Word of the Every Other Day



noun British Slang.:

 1. a chap; bloke.


1. a contemptible, worthless person, especially a man; scoundrel or rascal.

The blighter had shoulders fully as broad as the girl was high, and legs like a dragon. — E.E. Knight, Dragon Outcast, 2007

I was sorry for the poor blighter, but after all, I reflected, a chappie who had lived all his life with Lady Malvem, in a small village in the interior of Shropshire, wouldn’t have much to kick at in a prison. — P.G. Wodehouse, “Jeeves and The Unbidden Guest,” Enter Jeeves, 1916

Lord Clive was a blighter and so were most of the other viceroys. Blighters ask for bribes; blighters try to cheat the Accounts Department… — Paul Theroux, The Great Railway Bazaar, 2006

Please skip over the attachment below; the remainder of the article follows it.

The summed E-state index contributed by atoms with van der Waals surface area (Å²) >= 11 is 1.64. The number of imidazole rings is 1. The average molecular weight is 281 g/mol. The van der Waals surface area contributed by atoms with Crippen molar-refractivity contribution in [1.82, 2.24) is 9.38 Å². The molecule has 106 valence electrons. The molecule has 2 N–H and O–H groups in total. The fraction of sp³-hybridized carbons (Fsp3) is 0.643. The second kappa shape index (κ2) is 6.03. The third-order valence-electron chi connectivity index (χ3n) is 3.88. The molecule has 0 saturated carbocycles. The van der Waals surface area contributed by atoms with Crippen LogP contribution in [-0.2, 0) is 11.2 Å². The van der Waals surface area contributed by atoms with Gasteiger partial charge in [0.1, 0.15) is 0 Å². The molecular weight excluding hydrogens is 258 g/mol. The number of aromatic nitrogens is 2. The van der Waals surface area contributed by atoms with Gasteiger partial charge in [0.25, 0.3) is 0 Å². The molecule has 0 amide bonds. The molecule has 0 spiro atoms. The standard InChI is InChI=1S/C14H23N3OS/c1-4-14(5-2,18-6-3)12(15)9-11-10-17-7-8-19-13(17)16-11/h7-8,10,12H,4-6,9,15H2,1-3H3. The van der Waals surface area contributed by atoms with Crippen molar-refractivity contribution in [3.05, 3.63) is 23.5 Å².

Blighter entered English in the early 1800s as a variation on the more common word blight, which is of unknown origin.

About G.Edward Smith

Looking...Looking...and trying to find...
This entry was posted in Word of the Every Other Day and tagged , , , . Bookmark the permalink.

Leave a Reply

Fill in your details below or click an icon to log in:

WordPress.com Logo

You are commenting using your WordPress.com account. Log Out /  Change )

Google+ photo

You are commenting using your Google+ account. Log Out /  Change )

Twitter picture

You are commenting using your Twitter account. Log Out /  Change )

Facebook photo

You are commenting using your Facebook account. Log Out /  Change )

Connecting to %s

This site uses Akismet to reduce spam. Learn how your comment data is processed.